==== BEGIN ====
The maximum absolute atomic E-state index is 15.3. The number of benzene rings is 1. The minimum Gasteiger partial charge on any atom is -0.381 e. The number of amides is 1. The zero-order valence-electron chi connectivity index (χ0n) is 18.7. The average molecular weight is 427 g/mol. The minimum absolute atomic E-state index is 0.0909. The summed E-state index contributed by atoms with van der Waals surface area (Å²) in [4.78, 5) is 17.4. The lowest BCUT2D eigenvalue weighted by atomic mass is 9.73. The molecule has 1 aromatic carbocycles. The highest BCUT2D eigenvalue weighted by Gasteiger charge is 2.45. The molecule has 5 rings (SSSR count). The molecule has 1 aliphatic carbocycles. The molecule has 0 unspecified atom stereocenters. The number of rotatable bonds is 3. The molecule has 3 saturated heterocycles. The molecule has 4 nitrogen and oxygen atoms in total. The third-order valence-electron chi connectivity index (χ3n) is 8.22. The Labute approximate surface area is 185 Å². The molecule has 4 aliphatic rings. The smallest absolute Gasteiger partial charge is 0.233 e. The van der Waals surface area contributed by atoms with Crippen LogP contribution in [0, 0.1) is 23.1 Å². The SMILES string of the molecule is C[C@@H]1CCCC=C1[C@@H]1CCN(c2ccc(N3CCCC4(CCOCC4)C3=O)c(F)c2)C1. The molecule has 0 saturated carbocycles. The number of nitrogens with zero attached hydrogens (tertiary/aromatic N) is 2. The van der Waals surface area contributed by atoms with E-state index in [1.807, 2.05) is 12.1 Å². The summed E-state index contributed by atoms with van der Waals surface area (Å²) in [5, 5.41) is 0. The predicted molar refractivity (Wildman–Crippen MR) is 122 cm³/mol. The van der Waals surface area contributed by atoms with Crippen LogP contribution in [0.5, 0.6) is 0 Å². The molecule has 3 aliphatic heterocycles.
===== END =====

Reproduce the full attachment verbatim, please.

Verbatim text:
The maximum absolute atomic E-state index is 15.3. The number of benzene rings is 1. The minimum Gasteiger partial charge on any atom is -0.381 e. The number of amides is 1. The zero-order valence-electron chi connectivity index (χ0n) is 18.7. The average molecular weight is 427 g/mol. The minimum absolute atomic E-state index is 0.0909. The summed E-state index contributed by atoms with van der Waals surface area (Å²) in [4.78, 5) is 17.4. The lowest BCUT2D eigenvalue weighted by atomic mass is 9.73. The molecule has 1 aromatic carbocycles. The highest BCUT2D eigenvalue weighted by Gasteiger charge is 2.45. The molecule has 5 rings (SSSR count). The molecule has 1 aliphatic carbocycles. The molecule has 0 unspecified atom stereocenters. The number of rotatable bonds is 3. The molecule has 3 saturated heterocycles. The molecule has 4 nitrogen and oxygen atoms in total. The third-order valence-electron chi connectivity index (χ3n) is 8.22. The Labute approximate surface area is 185 Å². The molecule has 4 aliphatic rings. The smallest absolute Gasteiger partial charge is 0.233 e. The van der Waals surface area contributed by atoms with Crippen LogP contribution in [0, 0.1) is 23.1 Å². The SMILES string of the molecule is C[C@@H]1CCCC=C1[C@@H]1CCN(c2ccc(N3CCCC4(CCOCC4)C3=O)c(F)c2)C1. The molecule has 0 saturated carbocycles. The number of nitrogens with zero attached hydrogens (tertiary/aromatic N) is 2. The van der Waals surface area contributed by atoms with E-state index in [1.807, 2.05) is 12.1 Å². The summed E-state index contributed by atoms with van der Waals surface area (Å²) in [5, 5.41) is 0. The predicted molar refractivity (Wildman–Crippen MR) is 122 cm³/mol. The van der Waals surface area contributed by atoms with Crippen LogP contribution in [0.5, 0.6) is 0 Å². The molecule has 3 aliphatic heterocycles.